AIDS activist Hydeia Broadbent shares her hopes for a future where Black women are free of HIV.
After being born with HIV and adopted soon after, Hydeia Broadbent began a career as a speaker and AIDS activist at age 6. She went on to capture the hearts of the world from Oprah Winfrey’s couch to the pages of ESSENCE humanizing the HIV epidemic in the 90s. Now at 30, Broadbent continues to share a message of awareness and prevention, and encourages you to rock your red pumps this Tuesday, March 10th for National Women and Girls HIV/AIDS Awareness Day. See what gift Winfrey shared with her backstage and her special message for you.
Name: Hydeia Loren Broadbent
Location: Las Vegas, NV
Her typical day: If I’m not on the road speaking, you can find me home checking e-mails, working out and following up on other projects I have in the works. I am committed to doing my part to create a future without AIDS.
Life after Oprah’s couch: I actually don’t remember her crying. I remember being on the stage and spending time with her after the show. She introduced me to her dogs and she gave me an All American Girl Addy Doll. Last year when I was featured in Oprah’s Where Are They Now, the response was overwhelming. I found out I was one of the most requested updates by viewers. So many people feel like they have watched me grow up, and are just excited to know I’m doing well and still speaking out.
Her message to you: The one truth I have for Black women about HIV is that it can happen to any one of us. We sometimes don’t think we are the “kind of woman” at risk for HIV. We often place ourselves on a pedestal mentally, but don’t follow through physically or verbally. We don’t actually have the important conversations with our partners nor are we getting tested for HIV.
Confessions of an AIDS activist: The story that sticks with me the most has to be when I was in Canada on a talk show when I was younger. A woman called in and said she had been raped and contracted HIV. She later found out she was pregnant and was contemplating suicide because she didn’t want to bring a child into the world with AIDS. She stated she had seen me on TV and knew if I could handle life so could she and her unborn child. This was a special moment for me because at a young age I was able to see the power of my activism.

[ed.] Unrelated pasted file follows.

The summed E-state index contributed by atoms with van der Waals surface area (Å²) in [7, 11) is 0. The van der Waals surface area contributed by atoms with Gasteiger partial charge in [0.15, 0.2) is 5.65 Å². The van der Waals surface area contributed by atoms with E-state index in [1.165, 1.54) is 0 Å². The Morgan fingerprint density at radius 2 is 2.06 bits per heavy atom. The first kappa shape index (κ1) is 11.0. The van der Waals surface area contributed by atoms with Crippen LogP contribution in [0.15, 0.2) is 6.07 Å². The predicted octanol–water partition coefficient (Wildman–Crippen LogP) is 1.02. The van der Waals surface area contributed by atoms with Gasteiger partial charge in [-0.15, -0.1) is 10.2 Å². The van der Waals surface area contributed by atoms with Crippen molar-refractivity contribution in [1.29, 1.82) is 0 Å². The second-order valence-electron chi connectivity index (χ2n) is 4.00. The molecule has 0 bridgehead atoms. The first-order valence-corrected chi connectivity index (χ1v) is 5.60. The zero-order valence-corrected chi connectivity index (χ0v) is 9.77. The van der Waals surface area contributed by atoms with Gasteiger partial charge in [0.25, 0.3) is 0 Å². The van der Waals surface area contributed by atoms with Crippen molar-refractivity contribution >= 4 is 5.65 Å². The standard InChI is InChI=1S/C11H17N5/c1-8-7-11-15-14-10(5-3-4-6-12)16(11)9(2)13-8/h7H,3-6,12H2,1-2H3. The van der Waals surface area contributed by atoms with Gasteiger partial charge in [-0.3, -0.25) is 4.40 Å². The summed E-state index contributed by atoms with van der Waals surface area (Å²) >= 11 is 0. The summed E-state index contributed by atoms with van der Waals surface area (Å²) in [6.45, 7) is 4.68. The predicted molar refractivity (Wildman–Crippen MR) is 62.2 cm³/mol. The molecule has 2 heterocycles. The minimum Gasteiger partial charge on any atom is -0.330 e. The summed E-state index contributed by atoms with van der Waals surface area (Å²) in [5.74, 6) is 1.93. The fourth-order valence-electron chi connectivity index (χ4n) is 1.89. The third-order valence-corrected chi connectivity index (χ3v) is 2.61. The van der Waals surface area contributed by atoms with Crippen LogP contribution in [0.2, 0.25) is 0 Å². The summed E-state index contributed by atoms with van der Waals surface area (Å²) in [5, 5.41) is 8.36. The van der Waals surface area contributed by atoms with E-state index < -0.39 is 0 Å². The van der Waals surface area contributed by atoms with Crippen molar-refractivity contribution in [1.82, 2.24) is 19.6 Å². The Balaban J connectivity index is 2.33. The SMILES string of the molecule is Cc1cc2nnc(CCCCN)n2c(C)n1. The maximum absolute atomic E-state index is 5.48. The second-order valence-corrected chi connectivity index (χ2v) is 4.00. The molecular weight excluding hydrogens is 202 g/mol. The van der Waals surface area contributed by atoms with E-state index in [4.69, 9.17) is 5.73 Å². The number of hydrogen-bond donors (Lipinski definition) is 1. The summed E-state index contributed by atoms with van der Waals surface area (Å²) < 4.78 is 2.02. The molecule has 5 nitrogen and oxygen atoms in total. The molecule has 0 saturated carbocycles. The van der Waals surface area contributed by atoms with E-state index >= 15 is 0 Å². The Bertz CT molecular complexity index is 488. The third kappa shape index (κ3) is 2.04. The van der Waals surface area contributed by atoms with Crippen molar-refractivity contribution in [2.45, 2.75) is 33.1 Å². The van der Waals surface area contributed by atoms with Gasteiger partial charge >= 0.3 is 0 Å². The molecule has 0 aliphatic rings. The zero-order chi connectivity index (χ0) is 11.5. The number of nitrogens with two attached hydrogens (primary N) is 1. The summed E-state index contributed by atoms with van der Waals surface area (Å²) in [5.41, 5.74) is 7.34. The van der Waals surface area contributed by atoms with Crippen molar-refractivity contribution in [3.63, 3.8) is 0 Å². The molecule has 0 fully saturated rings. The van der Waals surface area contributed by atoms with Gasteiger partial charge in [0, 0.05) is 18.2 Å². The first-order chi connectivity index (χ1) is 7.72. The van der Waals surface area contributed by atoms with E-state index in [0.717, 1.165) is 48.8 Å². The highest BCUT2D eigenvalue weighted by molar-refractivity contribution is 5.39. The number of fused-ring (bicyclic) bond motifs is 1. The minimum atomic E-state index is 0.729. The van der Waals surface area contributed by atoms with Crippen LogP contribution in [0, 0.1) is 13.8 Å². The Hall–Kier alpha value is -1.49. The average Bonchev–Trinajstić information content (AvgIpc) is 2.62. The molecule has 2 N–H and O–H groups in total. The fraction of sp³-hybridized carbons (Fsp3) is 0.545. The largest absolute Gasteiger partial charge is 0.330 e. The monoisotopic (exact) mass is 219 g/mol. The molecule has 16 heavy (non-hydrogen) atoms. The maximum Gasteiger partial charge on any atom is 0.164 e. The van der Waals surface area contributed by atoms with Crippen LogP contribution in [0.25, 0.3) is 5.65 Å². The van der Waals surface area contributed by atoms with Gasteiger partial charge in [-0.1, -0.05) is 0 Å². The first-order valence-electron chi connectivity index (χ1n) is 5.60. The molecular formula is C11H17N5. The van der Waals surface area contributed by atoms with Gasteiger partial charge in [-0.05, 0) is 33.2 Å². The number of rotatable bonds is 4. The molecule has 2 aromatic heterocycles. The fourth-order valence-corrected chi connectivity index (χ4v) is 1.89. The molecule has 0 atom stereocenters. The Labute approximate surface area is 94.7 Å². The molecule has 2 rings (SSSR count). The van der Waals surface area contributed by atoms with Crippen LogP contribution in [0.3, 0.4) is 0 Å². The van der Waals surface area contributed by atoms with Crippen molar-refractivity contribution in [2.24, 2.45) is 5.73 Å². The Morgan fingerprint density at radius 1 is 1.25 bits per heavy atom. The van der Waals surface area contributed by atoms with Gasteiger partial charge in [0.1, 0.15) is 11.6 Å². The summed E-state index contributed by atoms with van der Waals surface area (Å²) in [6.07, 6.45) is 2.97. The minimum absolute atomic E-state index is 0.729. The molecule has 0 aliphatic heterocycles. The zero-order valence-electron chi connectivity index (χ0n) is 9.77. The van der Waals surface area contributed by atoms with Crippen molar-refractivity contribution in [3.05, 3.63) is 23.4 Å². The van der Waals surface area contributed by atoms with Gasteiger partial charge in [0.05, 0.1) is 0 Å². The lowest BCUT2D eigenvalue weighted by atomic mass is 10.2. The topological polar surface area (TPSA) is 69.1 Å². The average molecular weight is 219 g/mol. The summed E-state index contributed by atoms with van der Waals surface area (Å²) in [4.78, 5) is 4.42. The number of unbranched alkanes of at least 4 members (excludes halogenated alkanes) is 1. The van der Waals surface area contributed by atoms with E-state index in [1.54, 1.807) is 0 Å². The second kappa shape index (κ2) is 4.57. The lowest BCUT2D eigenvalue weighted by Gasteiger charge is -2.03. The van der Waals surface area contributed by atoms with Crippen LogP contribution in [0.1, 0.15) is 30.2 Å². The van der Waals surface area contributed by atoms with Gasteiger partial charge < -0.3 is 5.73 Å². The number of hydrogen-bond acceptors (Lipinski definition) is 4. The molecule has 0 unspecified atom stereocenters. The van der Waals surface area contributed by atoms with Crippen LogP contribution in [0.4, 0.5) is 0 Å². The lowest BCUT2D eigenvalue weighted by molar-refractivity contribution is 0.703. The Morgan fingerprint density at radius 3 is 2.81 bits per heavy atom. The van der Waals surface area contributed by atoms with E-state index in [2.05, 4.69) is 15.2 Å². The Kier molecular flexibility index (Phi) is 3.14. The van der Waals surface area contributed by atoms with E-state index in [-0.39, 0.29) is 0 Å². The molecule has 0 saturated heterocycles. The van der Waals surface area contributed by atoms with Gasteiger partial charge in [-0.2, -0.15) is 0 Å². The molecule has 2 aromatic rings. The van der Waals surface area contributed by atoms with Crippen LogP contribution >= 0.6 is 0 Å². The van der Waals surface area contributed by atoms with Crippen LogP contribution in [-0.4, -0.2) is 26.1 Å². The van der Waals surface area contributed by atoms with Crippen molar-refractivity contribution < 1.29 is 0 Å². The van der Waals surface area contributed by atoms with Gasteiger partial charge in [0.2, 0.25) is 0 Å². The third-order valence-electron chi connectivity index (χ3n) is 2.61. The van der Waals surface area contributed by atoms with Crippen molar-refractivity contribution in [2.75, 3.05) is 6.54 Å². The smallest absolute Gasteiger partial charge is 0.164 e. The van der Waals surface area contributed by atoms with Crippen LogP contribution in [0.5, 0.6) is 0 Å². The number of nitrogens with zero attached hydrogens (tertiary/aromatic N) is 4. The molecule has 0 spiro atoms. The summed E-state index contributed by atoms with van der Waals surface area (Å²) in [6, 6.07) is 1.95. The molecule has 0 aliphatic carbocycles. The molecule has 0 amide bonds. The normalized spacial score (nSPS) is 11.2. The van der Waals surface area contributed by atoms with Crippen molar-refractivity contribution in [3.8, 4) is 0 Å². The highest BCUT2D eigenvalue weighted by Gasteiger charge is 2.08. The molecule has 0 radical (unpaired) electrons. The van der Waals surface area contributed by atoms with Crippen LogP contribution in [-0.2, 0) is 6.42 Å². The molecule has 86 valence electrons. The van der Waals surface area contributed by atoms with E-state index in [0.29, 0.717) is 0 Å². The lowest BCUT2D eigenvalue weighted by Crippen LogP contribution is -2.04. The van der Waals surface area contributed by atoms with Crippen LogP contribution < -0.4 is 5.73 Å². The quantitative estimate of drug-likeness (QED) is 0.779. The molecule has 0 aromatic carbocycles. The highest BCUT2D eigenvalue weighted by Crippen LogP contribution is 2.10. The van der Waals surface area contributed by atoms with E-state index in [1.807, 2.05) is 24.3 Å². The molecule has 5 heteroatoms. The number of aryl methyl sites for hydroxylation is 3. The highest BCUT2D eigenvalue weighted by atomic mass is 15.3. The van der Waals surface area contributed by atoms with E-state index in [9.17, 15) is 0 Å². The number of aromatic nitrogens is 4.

Her biggest lessons learned: My poor relationships and choices in men had the biggest impact on my life. My recovery consisted of me taking the time to heal and learn about myself, going to therapy and reading a lot of books.
Her 30th birthday: I kept my celebration very intimate. I got dressed, did my makeup, put on my dancing shoes and danced the night away with my sisters and a few close friends.
What might surprise you: I’m actually very shy. I can get on any stage and share my story or run a workshop with over 500 people, but I have a hard time speaking with people one-on-one.
Her proudest accomplishment: I rejoice daily knowing I beat the odds as a child, living past the age of five. Today babies born in the U.S. don’t have to worry about contracting HIV at birth like I did. I’m pretty proud to know that my life and work have contributed to that!
Her secret superpower: I’m driven, determined to achieve my goals and live my dream life.
Her beauty bag: I love my MAC make up and Ampro’s Shine ‘n Jam conditioning gel extra hold.
Her style accessory: I love a good pair of heels. On Tuesday, March 10th break out your red pumps for National Women and Girls HIV/AIDS Awareness Day!
Her happy place: I pray a lot and just started meditating.
Her theme song: “Fire” by Michelle Williams. It speaks to where I am in this moment in my life.
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